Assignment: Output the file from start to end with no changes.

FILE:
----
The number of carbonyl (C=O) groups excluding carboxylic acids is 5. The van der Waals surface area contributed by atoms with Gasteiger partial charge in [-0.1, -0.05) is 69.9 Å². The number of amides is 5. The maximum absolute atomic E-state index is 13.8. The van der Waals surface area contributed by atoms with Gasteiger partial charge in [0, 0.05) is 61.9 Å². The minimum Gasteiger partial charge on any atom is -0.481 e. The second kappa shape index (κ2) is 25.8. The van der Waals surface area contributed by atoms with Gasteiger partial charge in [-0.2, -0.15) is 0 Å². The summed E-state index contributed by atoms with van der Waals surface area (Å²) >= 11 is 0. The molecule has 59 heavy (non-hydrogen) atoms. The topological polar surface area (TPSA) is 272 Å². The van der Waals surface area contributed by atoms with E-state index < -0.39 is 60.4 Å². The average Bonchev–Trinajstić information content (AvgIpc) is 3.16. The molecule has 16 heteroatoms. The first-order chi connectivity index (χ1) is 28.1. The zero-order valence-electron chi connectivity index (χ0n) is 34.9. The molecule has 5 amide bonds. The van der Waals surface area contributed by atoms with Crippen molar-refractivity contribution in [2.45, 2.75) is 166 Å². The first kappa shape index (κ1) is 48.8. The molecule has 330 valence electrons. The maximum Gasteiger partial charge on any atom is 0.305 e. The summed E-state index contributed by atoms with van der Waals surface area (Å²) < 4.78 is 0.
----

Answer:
The number of carbonyl (C=O) groups excluding carboxylic acids is 5. The van der Waals surface area contributed by atoms with Gasteiger partial charge in [-0.1, -0.05) is 69.9 Å². The number of amides is 5. The maximum absolute atomic E-state index is 13.8. The van der Waals surface area contributed by atoms with Gasteiger partial charge in [0, 0.05) is 61.9 Å². The minimum Gasteiger partial charge on any atom is -0.481 e. The second kappa shape index (κ2) is 25.8. The van der Waals surface area contributed by atoms with Gasteiger partial charge in [-0.2, -0.15) is 0 Å². The summed E-state index contributed by atoms with van der Waals surface area (Å²) >= 11 is 0. The molecule has 59 heavy (non-hydrogen) atoms. The topological polar surface area (TPSA) is 272 Å². The van der Waals surface area contributed by atoms with E-state index < -0.39 is 60.4 Å². The average Bonchev–Trinajstić information content (AvgIpc) is 3.16. The molecule has 16 heteroatoms. The first-order chi connectivity index (χ1) is 28.1. The zero-order valence-electron chi connectivity index (χ0n) is 34.9. The molecule has 5 amide bonds. The van der Waals surface area contributed by atoms with Crippen molar-refractivity contribution in [2.45, 2.75) is 166 Å². The first kappa shape index (κ1) is 48.8. The molecule has 330 valence electrons. The maximum Gasteiger partial charge on any atom is 0.305 e. The summed E-state index contributed by atoms with van der Waals surface area (Å²) < 4.78 is 0.